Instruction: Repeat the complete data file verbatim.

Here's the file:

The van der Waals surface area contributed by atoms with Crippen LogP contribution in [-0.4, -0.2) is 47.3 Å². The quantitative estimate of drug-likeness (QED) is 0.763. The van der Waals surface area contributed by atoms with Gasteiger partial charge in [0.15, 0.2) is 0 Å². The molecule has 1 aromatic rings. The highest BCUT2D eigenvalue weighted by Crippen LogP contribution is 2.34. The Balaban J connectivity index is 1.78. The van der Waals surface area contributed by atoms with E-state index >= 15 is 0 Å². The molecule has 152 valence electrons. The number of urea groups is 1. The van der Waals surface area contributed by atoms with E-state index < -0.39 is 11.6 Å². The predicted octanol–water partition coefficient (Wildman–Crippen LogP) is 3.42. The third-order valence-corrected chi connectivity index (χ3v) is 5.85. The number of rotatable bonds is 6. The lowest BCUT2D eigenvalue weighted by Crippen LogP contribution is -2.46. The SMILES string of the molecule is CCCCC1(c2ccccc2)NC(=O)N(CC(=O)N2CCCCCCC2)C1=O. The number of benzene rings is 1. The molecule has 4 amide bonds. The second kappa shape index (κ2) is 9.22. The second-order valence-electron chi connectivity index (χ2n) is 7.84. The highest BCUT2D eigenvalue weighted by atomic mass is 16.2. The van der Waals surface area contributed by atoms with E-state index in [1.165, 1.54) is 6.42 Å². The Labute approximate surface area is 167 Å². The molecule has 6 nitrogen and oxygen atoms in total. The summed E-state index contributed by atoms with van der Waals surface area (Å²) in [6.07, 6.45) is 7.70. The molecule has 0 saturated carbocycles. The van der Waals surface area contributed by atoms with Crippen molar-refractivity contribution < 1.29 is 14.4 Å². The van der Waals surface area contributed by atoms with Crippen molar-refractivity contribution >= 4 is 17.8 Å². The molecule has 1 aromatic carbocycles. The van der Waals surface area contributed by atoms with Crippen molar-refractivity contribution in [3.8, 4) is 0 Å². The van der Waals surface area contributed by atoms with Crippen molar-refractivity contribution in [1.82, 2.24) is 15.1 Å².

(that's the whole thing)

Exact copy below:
The van der Waals surface area contributed by atoms with Crippen LogP contribution in [-0.4, -0.2) is 47.3 Å². The quantitative estimate of drug-likeness (QED) is 0.763. The van der Waals surface area contributed by atoms with Gasteiger partial charge in [0.15, 0.2) is 0 Å². The molecule has 1 aromatic rings. The highest BCUT2D eigenvalue weighted by Crippen LogP contribution is 2.34. The Balaban J connectivity index is 1.78. The van der Waals surface area contributed by atoms with E-state index >= 15 is 0 Å². The molecule has 152 valence electrons. The number of urea groups is 1. The van der Waals surface area contributed by atoms with E-state index < -0.39 is 11.6 Å². The predicted octanol–water partition coefficient (Wildman–Crippen LogP) is 3.42. The third-order valence-corrected chi connectivity index (χ3v) is 5.85. The number of rotatable bonds is 6. The lowest BCUT2D eigenvalue weighted by Crippen LogP contribution is -2.46. The SMILES string of the molecule is CCCCC1(c2ccccc2)NC(=O)N(CC(=O)N2CCCCCCC2)C1=O. The number of benzene rings is 1. The molecule has 4 amide bonds. The second kappa shape index (κ2) is 9.22. The second-order valence-electron chi connectivity index (χ2n) is 7.84. The highest BCUT2D eigenvalue weighted by atomic mass is 16.2. The van der Waals surface area contributed by atoms with E-state index in [1.165, 1.54) is 6.42 Å². The Labute approximate surface area is 167 Å². The molecule has 6 nitrogen and oxygen atoms in total. The summed E-state index contributed by atoms with van der Waals surface area (Å²) in [6.07, 6.45) is 7.70. The molecule has 0 saturated carbocycles. The van der Waals surface area contributed by atoms with Crippen molar-refractivity contribution < 1.29 is 14.4 Å². The van der Waals surface area contributed by atoms with Crippen molar-refractivity contribution >= 4 is 17.8 Å². The molecule has 1 aromatic carbocycles. The van der Waals surface area contributed by atoms with Crippen molar-refractivity contribution in [3.8, 4) is 0 Å². The van der Waals surface area contributed by atoms with Crippen molar-refractivity contribution in [1.82, 2.24) is 15.1 Å².